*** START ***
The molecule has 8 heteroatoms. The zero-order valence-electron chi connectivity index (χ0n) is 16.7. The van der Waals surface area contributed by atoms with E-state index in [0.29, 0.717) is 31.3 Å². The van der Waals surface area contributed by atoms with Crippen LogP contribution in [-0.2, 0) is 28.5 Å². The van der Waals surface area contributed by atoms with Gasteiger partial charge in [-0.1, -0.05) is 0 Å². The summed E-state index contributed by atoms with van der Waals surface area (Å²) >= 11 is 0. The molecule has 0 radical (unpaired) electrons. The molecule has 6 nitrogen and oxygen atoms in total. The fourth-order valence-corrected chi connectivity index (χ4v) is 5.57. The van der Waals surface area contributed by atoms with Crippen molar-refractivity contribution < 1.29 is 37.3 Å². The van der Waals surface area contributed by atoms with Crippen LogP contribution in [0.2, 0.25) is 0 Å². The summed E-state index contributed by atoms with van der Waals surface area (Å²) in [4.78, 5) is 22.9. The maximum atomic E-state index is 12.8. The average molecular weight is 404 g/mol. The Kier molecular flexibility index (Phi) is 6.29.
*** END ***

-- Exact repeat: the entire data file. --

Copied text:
The molecule has 8 heteroatoms. The zero-order valence-electron chi connectivity index (χ0n) is 16.7. The van der Waals surface area contributed by atoms with E-state index in [0.29, 0.717) is 31.3 Å². The van der Waals surface area contributed by atoms with Crippen LogP contribution in [-0.2, 0) is 28.5 Å². The van der Waals surface area contributed by atoms with Gasteiger partial charge in [-0.1, -0.05) is 0 Å². The summed E-state index contributed by atoms with van der Waals surface area (Å²) >= 11 is 0. The molecule has 0 radical (unpaired) electrons. The molecule has 6 nitrogen and oxygen atoms in total. The fourth-order valence-corrected chi connectivity index (χ4v) is 5.57. The van der Waals surface area contributed by atoms with Crippen molar-refractivity contribution < 1.29 is 37.3 Å². The van der Waals surface area contributed by atoms with Crippen LogP contribution in [0.2, 0.25) is 0 Å². The summed E-state index contributed by atoms with van der Waals surface area (Å²) in [4.78, 5) is 22.9. The maximum atomic E-state index is 12.8. The average molecular weight is 404 g/mol. The Kier molecular flexibility index (Phi) is 6.29.